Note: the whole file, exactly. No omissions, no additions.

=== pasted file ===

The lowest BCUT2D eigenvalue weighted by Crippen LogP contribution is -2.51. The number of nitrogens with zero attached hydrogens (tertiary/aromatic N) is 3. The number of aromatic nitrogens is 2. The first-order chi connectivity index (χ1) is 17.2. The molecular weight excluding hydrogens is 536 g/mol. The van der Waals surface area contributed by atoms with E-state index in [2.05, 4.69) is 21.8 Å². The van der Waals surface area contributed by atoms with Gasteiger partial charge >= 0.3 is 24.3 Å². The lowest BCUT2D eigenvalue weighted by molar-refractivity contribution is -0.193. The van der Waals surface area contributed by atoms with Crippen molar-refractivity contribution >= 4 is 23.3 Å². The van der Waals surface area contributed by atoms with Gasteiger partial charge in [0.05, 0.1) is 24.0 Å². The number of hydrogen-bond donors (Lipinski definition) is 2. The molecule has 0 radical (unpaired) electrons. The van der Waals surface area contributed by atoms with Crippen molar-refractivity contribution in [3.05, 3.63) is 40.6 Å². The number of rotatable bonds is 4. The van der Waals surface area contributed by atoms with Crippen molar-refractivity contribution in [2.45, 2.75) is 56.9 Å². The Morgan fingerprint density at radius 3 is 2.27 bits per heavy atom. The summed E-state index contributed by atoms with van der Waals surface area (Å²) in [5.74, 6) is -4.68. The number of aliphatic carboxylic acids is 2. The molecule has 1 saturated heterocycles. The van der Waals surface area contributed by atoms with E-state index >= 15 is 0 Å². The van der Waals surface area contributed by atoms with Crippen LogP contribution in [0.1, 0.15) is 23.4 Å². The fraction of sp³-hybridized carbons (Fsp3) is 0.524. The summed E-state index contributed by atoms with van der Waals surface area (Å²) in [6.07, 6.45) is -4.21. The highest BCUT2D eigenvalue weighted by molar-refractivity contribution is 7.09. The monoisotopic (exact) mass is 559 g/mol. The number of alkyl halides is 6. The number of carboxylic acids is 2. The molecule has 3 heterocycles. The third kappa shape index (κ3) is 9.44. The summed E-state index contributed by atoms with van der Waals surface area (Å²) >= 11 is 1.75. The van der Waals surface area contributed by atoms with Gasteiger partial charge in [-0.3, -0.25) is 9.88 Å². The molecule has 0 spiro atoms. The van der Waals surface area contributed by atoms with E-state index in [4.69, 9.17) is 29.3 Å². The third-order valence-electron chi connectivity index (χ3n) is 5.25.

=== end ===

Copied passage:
The lowest BCUT2D eigenvalue weighted by Crippen LogP contribution is -2.51. The number of nitrogens with zero attached hydrogens (tertiary/aromatic N) is 3. The number of aromatic nitrogens is 2. The first-order chi connectivity index (χ1) is 17.2. The molecular weight excluding hydrogens is 536 g/mol. The van der Waals surface area contributed by atoms with E-state index in [2.05, 4.69) is 21.8 Å². The van der Waals surface area contributed by atoms with Gasteiger partial charge >= 0.3 is 24.3 Å². The lowest BCUT2D eigenvalue weighted by molar-refractivity contribution is -0.193. The van der Waals surface area contributed by atoms with Crippen molar-refractivity contribution >= 4 is 23.3 Å². The van der Waals surface area contributed by atoms with Gasteiger partial charge in [0.05, 0.1) is 24.0 Å². The number of hydrogen-bond donors (Lipinski definition) is 2. The molecule has 0 radical (unpaired) electrons. The van der Waals surface area contributed by atoms with Crippen molar-refractivity contribution in [3.05, 3.63) is 40.6 Å². The number of rotatable bonds is 4. The van der Waals surface area contributed by atoms with Crippen molar-refractivity contribution in [2.45, 2.75) is 56.9 Å². The Morgan fingerprint density at radius 3 is 2.27 bits per heavy atom. The summed E-state index contributed by atoms with van der Waals surface area (Å²) in [5.74, 6) is -4.68. The number of aliphatic carboxylic acids is 2. The molecule has 1 saturated heterocycles. The van der Waals surface area contributed by atoms with E-state index >= 15 is 0 Å². The van der Waals surface area contributed by atoms with Crippen LogP contribution in [0.1, 0.15) is 23.4 Å². The fraction of sp³-hybridized carbons (Fsp3) is 0.524. The summed E-state index contributed by atoms with van der Waals surface area (Å²) in [6.07, 6.45) is -4.21. The highest BCUT2D eigenvalue weighted by molar-refractivity contribution is 7.09. The monoisotopic (exact) mass is 559 g/mol. The number of alkyl halides is 6. The number of carboxylic acids is 2. The molecule has 3 heterocycles. The third kappa shape index (κ3) is 9.44. The summed E-state index contributed by atoms with van der Waals surface area (Å²) >= 11 is 1.75. The van der Waals surface area contributed by atoms with Gasteiger partial charge in [-0.3, -0.25) is 9.88 Å². The molecule has 0 spiro atoms. The van der Waals surface area contributed by atoms with E-state index in [4.69, 9.17) is 29.3 Å². The third-order valence-electron chi connectivity index (χ3n) is 5.25.